Angels GM believes his players will be ready to play whenever season starts

Angels general manager Billy Eppler believes his players are staying mentally prepared for whenever the season might start.
(Jayne Kamin-Oncea / Getty Images)

Numerous videos have streamed into the folders on Angels general manager Billy Eppler’s phone in the last two weeks. Clips of players running sprints on hills, others throwing off mounds, one participating in a Wiffle ball fundraiser in Arizona a week after Major League Baseball and other leagues suspended operations in the wake of the novel coronavirus outbreak.

All the images and their accompanying conversations have proven one thing to Eppler: The athletes whose seasons were essentially scuttled by the rapid spread of a dangerous illness are at the very least flexible.

So when he was asked Tuesday in a conference call if he was worried that Angels players would lose motivation as they await a decision on when MLB will resume activity, if it does so at all, Eppler declared, “No.”

“They clearly want to be out playing,” he said. “They want to be doing things, living that dream. But they’re also very mindful of what’s going on in the world. A lot of the guys have families. They have that kind of house to keep in order as well.

The Angels removed Mark Langston with a no-hitter intact after seven innings in 1990, in what could serve as a cautionary tale for the 2020 season.


“I’ve seen some clips and videos from some of the guys and they’re getting creative in how they’re keeping themselves in shape and checking that ‘Drive to Compete’ box that a lot of these guys have. I’m not at a point where I’m worried about it because, again, they’re resilient and adaptable.”

Of course, there is little the players can do to fight a shutdown that will reach its two-week mark Thursday, which was originally scheduled to be baseball’s opening day.

The stoppage will last at least two more weeks, if not a couple of months. Workout facilities across the nation have closed in compliance with government orders. Not even Angel Stadium is open for workouts.

The only players that have been allowed in team facilities are those recovering from injuries, including right-hander Griffin Canning and designated hitter and pitcher Shohei Ohtani. Both are receiving treatment for their elbows: Canning is recovering from a platelet-rich plasma injection he received this month and Ohtani still is rehabbing from 2018 Tommy John surgery.

The Angels are scattered, most of them back at their offseason homes with a small group of others remaining near the team’s spring training site in Arizona. But they are finding ways to get by on an individual basis. Pitchers, for instance, have revisited their winter throwing arrangements in order to find catchers to help them with bullpen sessions. Hitters have returned to their batting cage routines.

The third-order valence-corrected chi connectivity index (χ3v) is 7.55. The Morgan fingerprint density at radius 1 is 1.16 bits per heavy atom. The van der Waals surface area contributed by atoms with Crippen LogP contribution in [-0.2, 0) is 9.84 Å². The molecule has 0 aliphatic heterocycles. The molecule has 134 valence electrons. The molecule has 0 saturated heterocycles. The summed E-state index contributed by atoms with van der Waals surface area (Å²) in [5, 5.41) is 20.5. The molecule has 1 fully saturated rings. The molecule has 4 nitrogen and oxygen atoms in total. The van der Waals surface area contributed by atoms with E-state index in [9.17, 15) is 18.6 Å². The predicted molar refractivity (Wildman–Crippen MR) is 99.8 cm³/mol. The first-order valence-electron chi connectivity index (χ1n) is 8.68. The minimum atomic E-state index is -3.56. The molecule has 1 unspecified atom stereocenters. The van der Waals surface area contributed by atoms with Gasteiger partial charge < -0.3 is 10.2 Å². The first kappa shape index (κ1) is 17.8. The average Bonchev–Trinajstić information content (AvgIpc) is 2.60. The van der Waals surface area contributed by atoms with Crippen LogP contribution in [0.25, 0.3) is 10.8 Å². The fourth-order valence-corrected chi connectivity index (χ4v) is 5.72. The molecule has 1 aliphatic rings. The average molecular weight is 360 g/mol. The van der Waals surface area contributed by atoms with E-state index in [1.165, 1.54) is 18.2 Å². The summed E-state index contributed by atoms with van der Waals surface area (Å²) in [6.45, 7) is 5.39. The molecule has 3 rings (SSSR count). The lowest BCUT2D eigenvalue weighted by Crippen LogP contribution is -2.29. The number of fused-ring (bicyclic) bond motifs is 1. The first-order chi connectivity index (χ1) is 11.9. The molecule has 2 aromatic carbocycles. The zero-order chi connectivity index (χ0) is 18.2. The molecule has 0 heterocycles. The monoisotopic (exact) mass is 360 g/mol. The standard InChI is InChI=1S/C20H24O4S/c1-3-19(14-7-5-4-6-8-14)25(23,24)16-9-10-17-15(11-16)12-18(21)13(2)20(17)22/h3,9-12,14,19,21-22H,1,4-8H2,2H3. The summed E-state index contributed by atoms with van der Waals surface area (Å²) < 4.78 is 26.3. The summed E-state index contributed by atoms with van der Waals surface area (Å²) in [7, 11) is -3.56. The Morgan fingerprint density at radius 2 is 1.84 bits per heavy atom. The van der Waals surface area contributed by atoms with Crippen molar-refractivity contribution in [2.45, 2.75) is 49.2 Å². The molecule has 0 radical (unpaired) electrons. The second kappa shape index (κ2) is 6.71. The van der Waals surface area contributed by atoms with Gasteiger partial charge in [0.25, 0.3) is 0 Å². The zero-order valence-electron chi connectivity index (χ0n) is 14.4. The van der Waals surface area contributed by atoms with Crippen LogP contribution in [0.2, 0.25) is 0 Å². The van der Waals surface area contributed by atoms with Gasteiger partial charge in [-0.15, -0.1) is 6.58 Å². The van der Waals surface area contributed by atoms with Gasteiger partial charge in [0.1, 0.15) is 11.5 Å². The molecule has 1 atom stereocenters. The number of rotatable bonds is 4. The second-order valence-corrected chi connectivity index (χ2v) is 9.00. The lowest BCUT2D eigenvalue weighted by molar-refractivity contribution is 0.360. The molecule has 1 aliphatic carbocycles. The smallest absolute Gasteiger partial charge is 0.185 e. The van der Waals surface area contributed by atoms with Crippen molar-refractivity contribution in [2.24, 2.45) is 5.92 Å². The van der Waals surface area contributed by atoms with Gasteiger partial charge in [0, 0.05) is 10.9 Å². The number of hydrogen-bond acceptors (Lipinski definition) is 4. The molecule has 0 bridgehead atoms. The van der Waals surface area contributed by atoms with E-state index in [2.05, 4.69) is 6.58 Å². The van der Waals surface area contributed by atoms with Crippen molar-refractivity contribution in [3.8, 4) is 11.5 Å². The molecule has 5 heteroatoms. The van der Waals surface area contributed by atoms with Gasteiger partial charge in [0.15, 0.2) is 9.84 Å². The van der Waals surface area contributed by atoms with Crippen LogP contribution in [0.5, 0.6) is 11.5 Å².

The limitations pose a challenge. For instance, the Angels have had to furnish baseballs to players who couldn’t access them.

But Eppler is confident players will continue to take the indefinite hiatus in stride.

“That’s one of the things you learn playing — specifically playing baseball and then playing throughout the minor leagues,” he said. “You’re forced to adapt and adjust all the time in those environments. All of that training could be beneficial for these guys because they kind of put themselves back in that kind of mindset right now where they say, ‘What’s my best frame of mind right now?’

Sports agent Scott Boras let Major League Baseball know about his idea for how baseball can maintain the integrity of its 162-game schedule and playoff system.

“That’s different for everybody, but they’ve all been in that place. So that’s how a lot of them, by and large, are handling this adversity right now that our sport’s facing — but frankly is something on a global scale that’s unprecedented for any of us.”

Whenever MLB decides on its next steps, Eppler said the Angels will be prepared to adjust. Teams should receive a few weeks of something resembling spring training, which normally lasts 1½ months.

“We’ll make whatever amount of time we’re given work,” Eppler said. “There’s so many things that MLB can do to assist clubs. If we’re given a shorter window to get ready, maybe one of the considerations is a bigger roster size. I think there’s a number of things that people could discuss and get our players and get us in the position where we’re not putting people at risk, but we’re able to begin playing sooner rather than later. I think that’s what everybody would want.”

Short hops

Eppler said no Angels players or staff members have shown symptoms related to COVID-19. … Southern California native Canning, who was shut down this month, is expected to resume throwing in Anaheim sometime next week. … Ohtani is expected to resume pitching off a mound in two weeks. He reached about 90% intensity in bullpen sessions prior to the shutdown.